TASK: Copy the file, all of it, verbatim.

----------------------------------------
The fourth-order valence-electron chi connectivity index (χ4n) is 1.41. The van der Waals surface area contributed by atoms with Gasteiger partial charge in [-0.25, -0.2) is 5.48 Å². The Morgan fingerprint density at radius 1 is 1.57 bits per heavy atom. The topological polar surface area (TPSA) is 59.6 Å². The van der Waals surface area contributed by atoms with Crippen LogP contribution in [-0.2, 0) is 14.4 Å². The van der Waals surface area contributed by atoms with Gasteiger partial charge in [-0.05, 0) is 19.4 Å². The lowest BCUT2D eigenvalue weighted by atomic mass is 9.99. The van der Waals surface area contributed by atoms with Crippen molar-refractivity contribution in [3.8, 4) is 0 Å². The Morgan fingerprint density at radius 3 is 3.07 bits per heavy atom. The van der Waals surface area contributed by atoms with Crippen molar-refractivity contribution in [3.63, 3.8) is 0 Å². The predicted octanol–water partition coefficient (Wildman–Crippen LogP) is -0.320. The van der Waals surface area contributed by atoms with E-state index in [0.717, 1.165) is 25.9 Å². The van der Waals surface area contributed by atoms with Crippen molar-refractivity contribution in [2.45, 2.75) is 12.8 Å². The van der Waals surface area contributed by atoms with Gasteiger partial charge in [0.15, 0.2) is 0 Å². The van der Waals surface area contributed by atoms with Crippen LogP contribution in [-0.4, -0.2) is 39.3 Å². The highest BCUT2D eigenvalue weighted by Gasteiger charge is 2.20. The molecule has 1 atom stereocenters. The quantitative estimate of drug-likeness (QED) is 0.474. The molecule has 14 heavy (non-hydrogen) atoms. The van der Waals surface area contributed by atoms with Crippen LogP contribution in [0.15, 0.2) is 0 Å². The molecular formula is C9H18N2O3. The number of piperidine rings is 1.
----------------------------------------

The fourth-order valence-electron chi connectivity index (χ4n) is 1.41. The van der Waals surface area contributed by atoms with Gasteiger partial charge in [-0.25, -0.2) is 5.48 Å². The Morgan fingerprint density at radius 1 is 1.57 bits per heavy atom. The topological polar surface area (TPSA) is 59.6 Å². The van der Waals surface area contributed by atoms with Crippen LogP contribution in [-0.2, 0) is 14.4 Å². The van der Waals surface area contributed by atoms with Gasteiger partial charge in [-0.05, 0) is 19.4 Å². The lowest BCUT2D eigenvalue weighted by atomic mass is 9.99. The van der Waals surface area contributed by atoms with Crippen molar-refractivity contribution in [3.8, 4) is 0 Å². The Morgan fingerprint density at radius 3 is 3.07 bits per heavy atom. The van der Waals surface area contributed by atoms with Crippen molar-refractivity contribution in [3.63, 3.8) is 0 Å². The predicted octanol–water partition coefficient (Wildman–Crippen LogP) is -0.320. The van der Waals surface area contributed by atoms with E-state index in [0.717, 1.165) is 25.9 Å². The van der Waals surface area contributed by atoms with Crippen molar-refractivity contribution in [2.45, 2.75) is 12.8 Å². The van der Waals surface area contributed by atoms with Gasteiger partial charge in [0.15, 0.2) is 0 Å². The van der Waals surface area contributed by atoms with Crippen LogP contribution in [-0.4, -0.2) is 39.3 Å². The highest BCUT2D eigenvalue weighted by Gasteiger charge is 2.20. The molecule has 1 atom stereocenters. The quantitative estimate of drug-likeness (QED) is 0.474. The molecule has 14 heavy (non-hydrogen) atoms. The van der Waals surface area contributed by atoms with Crippen LogP contribution in [0.15, 0.2) is 0 Å². The molecular formula is C9H18N2O3. The number of piperidine rings is 1.